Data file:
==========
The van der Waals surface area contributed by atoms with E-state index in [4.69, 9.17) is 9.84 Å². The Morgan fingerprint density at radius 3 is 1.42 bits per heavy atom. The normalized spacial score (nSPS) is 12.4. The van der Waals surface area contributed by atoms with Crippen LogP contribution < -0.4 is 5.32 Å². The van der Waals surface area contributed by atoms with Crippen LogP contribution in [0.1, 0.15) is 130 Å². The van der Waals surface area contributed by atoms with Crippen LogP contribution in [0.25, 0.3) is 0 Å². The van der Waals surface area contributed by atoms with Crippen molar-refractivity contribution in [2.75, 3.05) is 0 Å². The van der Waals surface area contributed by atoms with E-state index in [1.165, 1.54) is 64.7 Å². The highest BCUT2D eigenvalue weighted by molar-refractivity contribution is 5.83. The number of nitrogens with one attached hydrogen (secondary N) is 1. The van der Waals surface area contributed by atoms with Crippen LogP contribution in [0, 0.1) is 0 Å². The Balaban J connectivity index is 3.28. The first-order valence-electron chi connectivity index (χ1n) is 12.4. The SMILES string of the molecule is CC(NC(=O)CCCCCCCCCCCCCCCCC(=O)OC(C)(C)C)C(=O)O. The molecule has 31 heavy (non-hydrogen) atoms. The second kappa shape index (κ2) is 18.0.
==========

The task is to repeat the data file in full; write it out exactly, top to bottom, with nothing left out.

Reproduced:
The van der Waals surface area contributed by atoms with E-state index in [4.69, 9.17) is 9.84 Å². The Morgan fingerprint density at radius 3 is 1.42 bits per heavy atom. The normalized spacial score (nSPS) is 12.4. The van der Waals surface area contributed by atoms with Crippen LogP contribution < -0.4 is 5.32 Å². The van der Waals surface area contributed by atoms with Crippen LogP contribution in [0.1, 0.15) is 130 Å². The van der Waals surface area contributed by atoms with Crippen LogP contribution in [0.25, 0.3) is 0 Å². The van der Waals surface area contributed by atoms with Crippen molar-refractivity contribution in [2.75, 3.05) is 0 Å². The van der Waals surface area contributed by atoms with E-state index in [1.165, 1.54) is 64.7 Å². The highest BCUT2D eigenvalue weighted by molar-refractivity contribution is 5.83. The number of nitrogens with one attached hydrogen (secondary N) is 1. The van der Waals surface area contributed by atoms with Crippen LogP contribution in [0, 0.1) is 0 Å². The Balaban J connectivity index is 3.28. The first-order valence-electron chi connectivity index (χ1n) is 12.4. The SMILES string of the molecule is CC(NC(=O)CCCCCCCCCCCCCCCCC(=O)OC(C)(C)C)C(=O)O. The molecule has 31 heavy (non-hydrogen) atoms. The second kappa shape index (κ2) is 18.0.